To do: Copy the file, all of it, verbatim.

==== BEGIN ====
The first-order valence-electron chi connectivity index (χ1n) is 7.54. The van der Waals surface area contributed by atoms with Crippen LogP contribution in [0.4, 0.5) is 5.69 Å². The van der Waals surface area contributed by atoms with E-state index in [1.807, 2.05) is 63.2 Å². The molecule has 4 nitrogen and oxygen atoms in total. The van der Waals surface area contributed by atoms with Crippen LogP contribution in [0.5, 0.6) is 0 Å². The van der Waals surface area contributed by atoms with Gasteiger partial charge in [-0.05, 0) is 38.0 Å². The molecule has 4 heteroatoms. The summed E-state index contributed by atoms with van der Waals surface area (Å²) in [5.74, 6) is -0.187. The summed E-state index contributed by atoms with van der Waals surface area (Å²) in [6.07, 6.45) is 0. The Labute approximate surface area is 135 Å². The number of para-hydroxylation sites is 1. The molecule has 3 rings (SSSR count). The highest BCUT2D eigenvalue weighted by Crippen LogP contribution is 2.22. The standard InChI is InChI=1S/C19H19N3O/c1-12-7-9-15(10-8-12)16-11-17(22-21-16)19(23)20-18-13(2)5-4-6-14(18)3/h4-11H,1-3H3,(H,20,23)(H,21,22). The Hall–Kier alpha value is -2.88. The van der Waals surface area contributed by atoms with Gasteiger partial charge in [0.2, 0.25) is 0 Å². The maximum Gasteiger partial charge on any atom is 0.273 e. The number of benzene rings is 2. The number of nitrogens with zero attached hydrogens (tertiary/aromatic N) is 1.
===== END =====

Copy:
The first-order valence-electron chi connectivity index (χ1n) is 7.54. The van der Waals surface area contributed by atoms with Crippen LogP contribution in [0.4, 0.5) is 5.69 Å². The van der Waals surface area contributed by atoms with E-state index in [1.807, 2.05) is 63.2 Å². The molecule has 4 nitrogen and oxygen atoms in total. The van der Waals surface area contributed by atoms with Crippen LogP contribution in [0.5, 0.6) is 0 Å². The van der Waals surface area contributed by atoms with Gasteiger partial charge in [-0.05, 0) is 38.0 Å². The molecule has 4 heteroatoms. The summed E-state index contributed by atoms with van der Waals surface area (Å²) in [5.74, 6) is -0.187. The summed E-state index contributed by atoms with van der Waals surface area (Å²) in [6.07, 6.45) is 0. The Labute approximate surface area is 135 Å². The number of para-hydroxylation sites is 1. The molecule has 3 rings (SSSR count). The highest BCUT2D eigenvalue weighted by Crippen LogP contribution is 2.22. The standard InChI is InChI=1S/C19H19N3O/c1-12-7-9-15(10-8-12)16-11-17(22-21-16)19(23)20-18-13(2)5-4-6-14(18)3/h4-11H,1-3H3,(H,20,23)(H,21,22). The Hall–Kier alpha value is -2.88. The van der Waals surface area contributed by atoms with Gasteiger partial charge in [0.2, 0.25) is 0 Å². The maximum Gasteiger partial charge on any atom is 0.273 e. The number of benzene rings is 2. The number of nitrogens with zero attached hydrogens (tertiary/aromatic N) is 1.